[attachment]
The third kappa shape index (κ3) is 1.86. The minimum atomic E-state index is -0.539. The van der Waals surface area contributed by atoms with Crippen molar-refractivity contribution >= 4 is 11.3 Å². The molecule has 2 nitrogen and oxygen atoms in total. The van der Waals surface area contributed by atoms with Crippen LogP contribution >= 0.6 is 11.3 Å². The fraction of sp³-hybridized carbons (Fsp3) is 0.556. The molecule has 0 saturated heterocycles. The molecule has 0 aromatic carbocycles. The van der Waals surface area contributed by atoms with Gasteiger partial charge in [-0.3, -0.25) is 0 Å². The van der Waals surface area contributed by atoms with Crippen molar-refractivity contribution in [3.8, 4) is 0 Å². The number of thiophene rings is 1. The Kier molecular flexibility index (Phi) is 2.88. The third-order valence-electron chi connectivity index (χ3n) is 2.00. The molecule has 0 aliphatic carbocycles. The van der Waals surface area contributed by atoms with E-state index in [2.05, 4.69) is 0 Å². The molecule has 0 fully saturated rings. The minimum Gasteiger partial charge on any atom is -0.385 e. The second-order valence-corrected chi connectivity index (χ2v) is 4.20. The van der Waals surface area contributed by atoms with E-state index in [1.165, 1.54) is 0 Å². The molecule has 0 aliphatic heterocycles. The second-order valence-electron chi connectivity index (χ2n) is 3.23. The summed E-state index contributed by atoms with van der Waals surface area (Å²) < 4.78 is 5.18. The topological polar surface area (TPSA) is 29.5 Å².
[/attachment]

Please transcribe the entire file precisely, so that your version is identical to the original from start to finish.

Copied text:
The third kappa shape index (κ3) is 1.86. The minimum atomic E-state index is -0.539. The van der Waals surface area contributed by atoms with Crippen molar-refractivity contribution >= 4 is 11.3 Å². The molecule has 2 nitrogen and oxygen atoms in total. The van der Waals surface area contributed by atoms with Crippen LogP contribution >= 0.6 is 11.3 Å². The fraction of sp³-hybridized carbons (Fsp3) is 0.556. The molecule has 0 saturated heterocycles. The molecule has 0 aromatic carbocycles. The van der Waals surface area contributed by atoms with Gasteiger partial charge in [-0.3, -0.25) is 0 Å². The van der Waals surface area contributed by atoms with Crippen molar-refractivity contribution in [3.8, 4) is 0 Å². The number of thiophene rings is 1. The Kier molecular flexibility index (Phi) is 2.88. The third-order valence-electron chi connectivity index (χ3n) is 2.00. The molecule has 0 aliphatic carbocycles. The van der Waals surface area contributed by atoms with E-state index in [2.05, 4.69) is 0 Å². The molecule has 0 fully saturated rings. The minimum Gasteiger partial charge on any atom is -0.385 e. The second-order valence-corrected chi connectivity index (χ2v) is 4.20. The van der Waals surface area contributed by atoms with E-state index in [1.165, 1.54) is 0 Å². The molecule has 0 aliphatic heterocycles. The second-order valence-electron chi connectivity index (χ2n) is 3.23. The summed E-state index contributed by atoms with van der Waals surface area (Å²) < 4.78 is 5.18. The topological polar surface area (TPSA) is 29.5 Å².